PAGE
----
The researchers found that injection of Agrobacterium cultures through the fruit stylar apex of tomatoes resulted in complete fruit infiltration, and allowed tomato cells to express a foreign gene. The method, named fruit agroinjection, was efficient when used in heat-shock regulation of an Arabidopsis promoter, production of recombinant antibodies for molecular farming, and virus-induced gene silencing of the carotene biosynthesis pathway.

With the appropriate controls, researchers surmise that the technique will be a useful tool in fruit biology, as it may be helpful when assaying fruit gene constructs that may interfere with plant developmental processes.

Subscribers to Plant Physiology can access the complete article at

Source: CropBiotech Update via
January 13, 2006

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1.23  The evolution of food plants: genetic control of grass flower architecture

Ramosa2 determines cell fate in branch meristems of maize
Scientists are interested in understanding genetic control of grass inflorescence architecture because seeds of cereal grasses (e.g. rice, wheat, maize) provide most of the world's food. Grass seeds are borne on axillary branches, whose branching patterns dictate most of the variation in form seen in the grasses. Maize produces two types of inflorescence; the tassel (male pollen-bearing flowers) and the ear (female flowers and site of seed or kernel development). The tassel forms from the shoot apical meristem after the production of a defined number of leaves, whereas ears form at the tips of compact axillary branches. Normal maize ears are unbranched, and tassels have long branches only at their base.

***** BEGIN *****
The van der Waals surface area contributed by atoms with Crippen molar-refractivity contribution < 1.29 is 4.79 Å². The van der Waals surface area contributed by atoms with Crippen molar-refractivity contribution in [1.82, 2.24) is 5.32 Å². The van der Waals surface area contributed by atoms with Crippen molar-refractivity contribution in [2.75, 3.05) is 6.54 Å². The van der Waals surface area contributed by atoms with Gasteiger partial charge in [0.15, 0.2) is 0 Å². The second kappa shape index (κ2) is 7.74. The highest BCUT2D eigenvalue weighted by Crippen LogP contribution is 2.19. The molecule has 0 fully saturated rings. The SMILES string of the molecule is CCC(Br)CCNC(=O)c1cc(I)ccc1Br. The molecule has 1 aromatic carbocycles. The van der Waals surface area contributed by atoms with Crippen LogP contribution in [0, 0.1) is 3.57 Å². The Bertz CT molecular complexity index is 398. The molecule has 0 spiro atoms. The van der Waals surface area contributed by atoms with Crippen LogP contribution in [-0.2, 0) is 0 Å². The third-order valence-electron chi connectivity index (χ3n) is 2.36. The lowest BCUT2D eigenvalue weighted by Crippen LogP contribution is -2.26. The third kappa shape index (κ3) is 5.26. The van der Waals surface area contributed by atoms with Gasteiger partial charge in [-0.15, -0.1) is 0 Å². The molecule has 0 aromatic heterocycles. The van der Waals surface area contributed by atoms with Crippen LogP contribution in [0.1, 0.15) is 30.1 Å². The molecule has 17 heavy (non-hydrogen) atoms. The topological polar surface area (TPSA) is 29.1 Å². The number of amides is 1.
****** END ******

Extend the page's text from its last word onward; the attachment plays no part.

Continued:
Many different genes control the architecture as well as the nutrient content in cereal grasses. The ramosa2 (ra2) mutant of maize has increased branching of inflorescences relative to wild type plants, with short branches replaced by long, indeterminate ones, suggesting that the ra2 gene plays an important role in controlling inflorescence architecture. A recent publication in The Plant Cell (Bortiri et al.) reports that ra2 encodes a putative transcription factor, or protein that controls the expression of other genes. Scientists involved in the study were Esteban Bortiri, George Chuck, and Sarah Hake of the USDA Plant Gene Expression Center and University of California at Berkeley and colleagues Erik Vollbrecht of Iowa State University, Torbert Rocheford of the University of Illinois, and Rob Martienssen of Cold Spring Harbor Laboratory in New York.

The group found that the ra2 gene is transiently expressed early in development of the maize inflorescence. Analysis of gene expression in a number of different mutant backgrounds placed ra2 function upstream of other genes that regulate branch formation. The early expression of ra2 suggests that it functions in regulating the patterning of stem cells in axillary meristems.

Said Dr. Hake, "we think that ra2 is critical for shaping the initial steps of inflorescence architecture in the grass family, because the ra2 expression pattern is conserved in other grasses including rice, barley, and sorghum".

Perspective: In an accompanying Current Perspective Essay, Paula McSteen of The Pennsylvania State University discusses the ramosa pathway in the context of the evolution of plant development.